We all know that “God has supplied all our needs” but I’ve just watched a tiny church help end poverty and hunger in an economically challenged neighborhood by faithfully waiting to plant a new grocery store there.
Ecclesia House of Prayer Holy Church believed that God had a reason for allowing them to buy a former Winn-Dixie supermarket for literally pennies on the dollar. Over the last decade, the tiny “family” church has been taking a third collection regularly to cover the cost of carrying the building.
Sell to a Developer? Just Say No!
Even when a major local developer, trying to consolidate the block, offered a large chunk of change to take it off their hands, the congregation said no. They were carrying a vision from God to use the property to help poor children, single mothers, and caretaking grandparents who lived in poverty and hunger.
First priority as they understood it was to bring back a grocery store into this neighborhood where low-income residents have to rely on their feet or public transportation to get to the market. The technical term, in urban development, for this neighborhood is “food desert.” People simply couldn’t get to food without an unreasonable effort. Church and nonprofit pantries would feed the hungry. But a long-term solution was needed.
Persistent as Grocery Stores Reject Proposals
As their efforts to woo grocery stores repeatedly failed, the people of Ecclesia considered bringing in a drug store, another critical local need. Also no takers. They eventually sought city funding for a “green upgrade” of the property to be used as office and service space by nonprofits. The building is located diagonally across the street from the space-constrained Salvation Army and Salvation Army Boys & Girls Club. Still no go.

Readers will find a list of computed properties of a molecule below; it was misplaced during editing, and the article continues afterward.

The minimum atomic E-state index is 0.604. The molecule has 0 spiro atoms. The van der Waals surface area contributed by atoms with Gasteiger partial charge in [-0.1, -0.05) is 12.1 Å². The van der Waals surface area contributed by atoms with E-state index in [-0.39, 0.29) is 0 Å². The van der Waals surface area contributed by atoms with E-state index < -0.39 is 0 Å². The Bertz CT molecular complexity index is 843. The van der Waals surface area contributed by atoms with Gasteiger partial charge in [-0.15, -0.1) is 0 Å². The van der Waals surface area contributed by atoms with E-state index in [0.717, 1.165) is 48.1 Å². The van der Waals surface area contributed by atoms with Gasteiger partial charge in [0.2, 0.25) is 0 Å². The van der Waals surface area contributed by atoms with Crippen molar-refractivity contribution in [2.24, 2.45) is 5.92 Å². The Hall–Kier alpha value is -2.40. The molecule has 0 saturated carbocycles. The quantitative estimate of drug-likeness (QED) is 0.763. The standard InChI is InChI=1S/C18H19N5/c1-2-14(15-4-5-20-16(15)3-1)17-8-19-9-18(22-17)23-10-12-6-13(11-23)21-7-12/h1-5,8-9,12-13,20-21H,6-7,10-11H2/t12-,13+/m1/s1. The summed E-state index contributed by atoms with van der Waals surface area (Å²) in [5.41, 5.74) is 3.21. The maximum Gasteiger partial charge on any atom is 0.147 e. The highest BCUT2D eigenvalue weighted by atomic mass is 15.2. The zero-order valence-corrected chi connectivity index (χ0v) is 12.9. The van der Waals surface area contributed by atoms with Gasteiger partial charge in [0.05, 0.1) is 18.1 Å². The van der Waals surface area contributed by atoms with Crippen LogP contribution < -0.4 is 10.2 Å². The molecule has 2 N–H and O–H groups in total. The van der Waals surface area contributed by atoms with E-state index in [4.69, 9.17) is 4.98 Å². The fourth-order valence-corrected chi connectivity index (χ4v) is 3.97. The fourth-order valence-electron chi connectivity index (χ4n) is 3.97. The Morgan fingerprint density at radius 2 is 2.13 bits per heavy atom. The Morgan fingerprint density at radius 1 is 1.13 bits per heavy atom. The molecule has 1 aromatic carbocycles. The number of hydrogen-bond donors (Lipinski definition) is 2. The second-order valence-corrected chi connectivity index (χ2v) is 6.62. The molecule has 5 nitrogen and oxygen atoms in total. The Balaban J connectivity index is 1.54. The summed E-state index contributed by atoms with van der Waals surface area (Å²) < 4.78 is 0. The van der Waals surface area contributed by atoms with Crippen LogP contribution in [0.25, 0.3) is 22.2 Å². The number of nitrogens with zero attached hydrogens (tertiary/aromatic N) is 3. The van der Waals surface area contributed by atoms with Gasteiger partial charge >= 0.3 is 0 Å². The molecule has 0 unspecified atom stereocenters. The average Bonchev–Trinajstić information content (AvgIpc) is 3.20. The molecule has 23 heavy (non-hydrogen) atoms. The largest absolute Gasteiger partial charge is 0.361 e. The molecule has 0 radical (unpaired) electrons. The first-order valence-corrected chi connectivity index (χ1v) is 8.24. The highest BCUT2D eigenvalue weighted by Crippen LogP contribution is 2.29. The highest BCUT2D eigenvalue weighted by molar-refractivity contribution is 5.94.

This week, after more than a decade of prayerful faith, the grocery store opened: a Save-a-Lot. God blessed the work of their hands and the prayers of their hearts.
Another ‘Grocery Store’ Blessing in Boston
I should tell you that this is the second time that I’ve seen God’s people bring a supermarket, against all odds, to an urban community where poverty and hunger were ruling.
The residents of Boston’s Bromley-Heath housing community used to share taxis or try to carry groceries on public buses from markets many miles away. Pastors and politicians negotiated with supermarket chains to open the first new inner-city supermarket in a quarter century almost adjacent to Bromley-Heath.
Why would God care to provide grocery stores to hungry people?
Why would God not care?
“The [food] desert and the parched land will be glad; the wilderness will rejoice and blossom. … they will see the glory of the Lord, the splendor of our God.3 Strengthen the feeble hands, steady the knees that give way; 4 say to those with fearful hearts, “Be strong, do not fear; your God will come … he will come to save you.” 5 Then will the eyes of the blind be opened and the ears of the deaf unstopped. 6 Then will the lame leap like a deer, and the mute tongue shout for joy. … Gladness and joy will overtake them, and sorrow and sighing will flee away.” (Isaiah 31)
- Supermarket coming to Chester, city’s first in years (philly.com)
- Look Inside Food Deserts (cdc.gov)
- Non-Profit Grocery Store Set To Open In Chester (philadelphia.cbslocal.com)
- Supermarkets and Grocery Stores in the US Industry Market Research Report Now Available from IBISWorld (prweb.com)